Put another way, a single programme that went for 30 minutes got 1.292 million people viewing at least 3 minutes of it in just the 5 Australian capital cities (around 0.2% of the global population) and it compares unfavourably to the ‘channel total’ of The Commumity Channel which mustered 876,106 people across that week GLOBALLY.

    It’s hard to express how underwhelming that comparison is Tim.

    While I was on her site I also noticed that the largest views I could spot was 12,275,692 for ‘Bending At The Knees For Love’ – an impressive figure no doubt! That is the cumulative views for the 3:36 clip since May 10, 2009. Over those 680 days it has averaged 18,052 views per day – globally.

    Don’t get me wrong – I love Natalie Tran.

    What I don’t like is pumped up analyses that don’t compare like-for-like. And sadly, this is one of the worst I have seen in a long time.

  69. Ben
    21 Mar 11
    2:26 pm

  70. G’day,

    I would like to put in my vote for “good solid interesting comparison” and also say that when you consider the budget she is working with compared to say Top Gear, it is a remarkable achievement.

    21 Mar 11
    4:18 pm

  72. Communitychannel is one of YouTube Partners carefully selected for in your face promotion after YouTube revamp >> Extra Views

    When comments are made the user does a page refresh >> Extra Views

    Top Gear and Lonely Planet (Communitychannel sponsor) are BBC Worldwide productions

    Lonely Planet A$85m sales 2010
    Top Gear, Doctor Who and BBC Earth A$240m sales 2010

    I hope Natalie Tran is being well paid :)

  73. John Grono
    21 Mar 11
    5:50 pm

  74. Well ‘’ it depends on your definition of “well paid”. Natalie was #10 in the Top 10 YouTube earners with $101k USD (I think that wasto the middle of 2010). See

  75. John Hollands
    22 Mar 11
    9:37 am

  76. What is being missed here is the completely different ways advertisers can measure effectiveness or viewers.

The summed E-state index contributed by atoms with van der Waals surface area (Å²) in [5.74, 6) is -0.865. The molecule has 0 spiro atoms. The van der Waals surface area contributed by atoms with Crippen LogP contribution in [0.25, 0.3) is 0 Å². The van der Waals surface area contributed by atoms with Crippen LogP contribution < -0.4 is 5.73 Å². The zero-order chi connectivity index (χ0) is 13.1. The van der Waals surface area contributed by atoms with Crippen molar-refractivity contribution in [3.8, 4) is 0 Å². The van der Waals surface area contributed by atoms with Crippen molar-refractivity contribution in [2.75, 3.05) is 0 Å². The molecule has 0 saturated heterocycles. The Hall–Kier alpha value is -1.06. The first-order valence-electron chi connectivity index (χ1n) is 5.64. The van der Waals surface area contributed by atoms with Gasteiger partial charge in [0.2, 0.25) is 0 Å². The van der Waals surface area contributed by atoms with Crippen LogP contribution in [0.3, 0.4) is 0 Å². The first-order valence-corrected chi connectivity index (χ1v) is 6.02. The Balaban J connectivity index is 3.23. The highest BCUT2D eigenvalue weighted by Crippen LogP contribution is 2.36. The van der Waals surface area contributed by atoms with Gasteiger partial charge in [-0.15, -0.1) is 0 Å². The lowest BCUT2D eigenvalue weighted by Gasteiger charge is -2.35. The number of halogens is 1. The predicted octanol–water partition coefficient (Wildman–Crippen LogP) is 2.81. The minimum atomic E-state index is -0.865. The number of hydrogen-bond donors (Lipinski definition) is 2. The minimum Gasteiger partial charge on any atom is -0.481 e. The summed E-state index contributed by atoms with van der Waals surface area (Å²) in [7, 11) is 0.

On the ‘Net, dear readers, EVERYTHING is measured (where from, how many, how long, uniques) whereas on television (at least, that small sector called free-tv) NOTHING can be measured outside a statistically-correct group of people with people meters.
    I’d suggest people allowing people meters in their homes are more likely to be keen tele watchers than the rest of us. AND, I’d bet any of them leaving the tv off for long periods would be bumped. Tell me I’m wrong.
    In other words, as HUTS fall away, who’d be the last to know?
    (Unless we read it on the internet…)

  77. Jean Cave ((Real Name)
    22 Mar 11
    10:14 am

  78. A really well constructed, vibrant, of it’s time TV show will be reiterated and continue to be resold millions of times over decades. Eg. Red Dwarf (BBC).Therefore TV programme makers should perhaps concentrate on making quality rewatchable shows.

    Seriously I doubt that much internettarge will have the same lasting appeal except maybe to students doing a thesis on this period of time.

  79. anon1
    22 Mar 11
    10:21 am

  80. I don’t watch conventional TV mainly because of the adverts: they are intrusive, unfunny, bigoted and sexist. When I visit a relative’s house and see them, it is like stepping back in time.

    YouTube isn’t yet over-polluted by the kind of shitty, outdated, offensively patronising commercial messages that the Australian advertising industry generates. Nor are torrents, legally bought downloads, and services like the ABC or BBC iPlayer.